it’s time for “So You Want To Read Comics”, our weekly feature where we take a single topic and then give a pair of recommendations for new comic book readers, based on that topic. This week, we’re taking a look at “deconstructions”.
As of writing this there are a couple of shows that have become not only popular and trendy, but both also happen to be comic book adaptations: The Boys and Invincible. The other thing these two have in common is that they’re both deconstructions. In pop culture a deconstruction is a story or property that is built up on common tropes and familiar clichés but then subverts the expectations of those tropes and clichés in order to reveal the problems with those types of stories.
For example The Boys features a team of super powerful heroes a la The Justice League, the problem is that everyone on this team are deviant corporate shills and the stories surrounding them act as warnings about hero worship and idolization, that’s the deconstruction. (As a weird side-effect, the deconstruction has become so popular that it itself has become a trope that has been deconstructed.)
So here are a couple of comic book deconstructions (that are not Invincible or The Boys) that surprisingly work well for new readers.
Writer: Matt Fraction
Artist: David Aja
Publisher: Marvel Comics
There’s been an unfortunate result that has come with the rise of deconstructionist media and that is the belief that a deconstruction has to be bleak, violent, and unflinchingly gruesome. Sometimes though all you really need is a slightly different view and an unexpected setting. That’s what you get with Hawkeye. This series shows Clint Barton moving into an apartment building trying to take a break from being An Avenger and recoup. Of course things don’t go this way and he ends up wrapped up in a whole big evil scheme. The deconstruction comes from what Clint gets up to between adventures. Rather than living some deviant lifestyle that tarnishes his image as a hero, he has a pretty mundane existence. His time is spent having BBQs with his neighbors, dealing with hero insurance companies, taking care of a dog. And that’s not even mentioning what this series does with the medium on a more meta level by featuring usage of sign language, a completely silent issue from the perspective of a dog, and the various other techniques that subtly break the 4th wall.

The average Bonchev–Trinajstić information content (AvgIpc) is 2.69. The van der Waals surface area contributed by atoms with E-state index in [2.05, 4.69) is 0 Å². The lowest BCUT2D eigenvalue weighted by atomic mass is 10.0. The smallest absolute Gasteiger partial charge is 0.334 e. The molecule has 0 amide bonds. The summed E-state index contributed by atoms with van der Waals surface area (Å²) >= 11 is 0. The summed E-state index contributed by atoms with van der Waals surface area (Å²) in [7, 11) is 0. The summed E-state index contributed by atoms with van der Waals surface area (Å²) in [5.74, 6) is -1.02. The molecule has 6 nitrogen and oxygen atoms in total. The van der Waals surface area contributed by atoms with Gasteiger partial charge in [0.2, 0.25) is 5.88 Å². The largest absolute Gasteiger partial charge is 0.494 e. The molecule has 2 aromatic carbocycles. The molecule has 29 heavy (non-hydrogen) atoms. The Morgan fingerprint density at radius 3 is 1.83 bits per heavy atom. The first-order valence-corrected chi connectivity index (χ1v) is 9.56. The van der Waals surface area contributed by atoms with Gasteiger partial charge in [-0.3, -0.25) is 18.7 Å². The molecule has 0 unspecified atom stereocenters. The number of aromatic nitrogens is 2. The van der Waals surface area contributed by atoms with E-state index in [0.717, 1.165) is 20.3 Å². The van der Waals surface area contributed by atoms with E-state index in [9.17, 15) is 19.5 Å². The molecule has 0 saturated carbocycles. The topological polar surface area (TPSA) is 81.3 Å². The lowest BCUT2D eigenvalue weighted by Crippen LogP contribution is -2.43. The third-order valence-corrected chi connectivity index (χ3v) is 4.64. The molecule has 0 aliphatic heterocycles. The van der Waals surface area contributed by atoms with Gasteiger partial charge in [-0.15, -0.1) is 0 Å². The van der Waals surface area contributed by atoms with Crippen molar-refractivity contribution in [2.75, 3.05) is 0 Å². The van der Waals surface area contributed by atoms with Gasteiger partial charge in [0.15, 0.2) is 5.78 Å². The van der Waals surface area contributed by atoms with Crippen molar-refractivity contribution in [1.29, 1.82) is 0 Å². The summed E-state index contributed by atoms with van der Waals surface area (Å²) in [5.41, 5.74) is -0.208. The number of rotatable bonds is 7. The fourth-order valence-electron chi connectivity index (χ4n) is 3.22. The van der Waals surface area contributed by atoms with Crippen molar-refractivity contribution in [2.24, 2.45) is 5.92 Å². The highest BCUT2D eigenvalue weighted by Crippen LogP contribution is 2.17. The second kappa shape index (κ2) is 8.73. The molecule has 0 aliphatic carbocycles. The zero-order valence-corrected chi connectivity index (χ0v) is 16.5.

Writer: Tom Peyer
Artist: Jamal Igle
Publisher: Ahoy! Comics
One of the strangest things about comics, especially long running ones, is how they handle the passage of time. It’s often never mentioned, yet the real world continues on, trends change, tastes evolve. It’s how in 1966 you have a character like Batman cracking jokes and using puns but then in 2016 you have a Batman who’s branding people. That disconnect is what’s under examination here in The Wrong Earth. This series is about Dragonflyman, a hero from an idyllic world where the worst crime is when someone replaces all the paintings at the museum with paintings of themselves. Except Dragonflyman accidentally swaps places with his counterpart The Dragonfly, who comes from a gritty world where the cops are corrupt and the villains won’t hesitate to butcher people. Throughout this humorous series we get an examination of what we as the reader believes a hero should be and what they should represent as well as a bit of a spotlight on some of the sillier aspects of the comic book genre. What makes this such an effective deconstruction of comic books and superhero entertainment is that both worlds in this series is treated with the same level of sincerity which makes both feel kind of ridiculous in their own way and while fans will argue until their blue in the face about what era is best, who directed the better movie, or which costume variation looks best, at the end of the day they’re all about people in tights punching each other.
So what do you think of these recommendations? Do you have suggestions of your own? Let us know in the comments section below.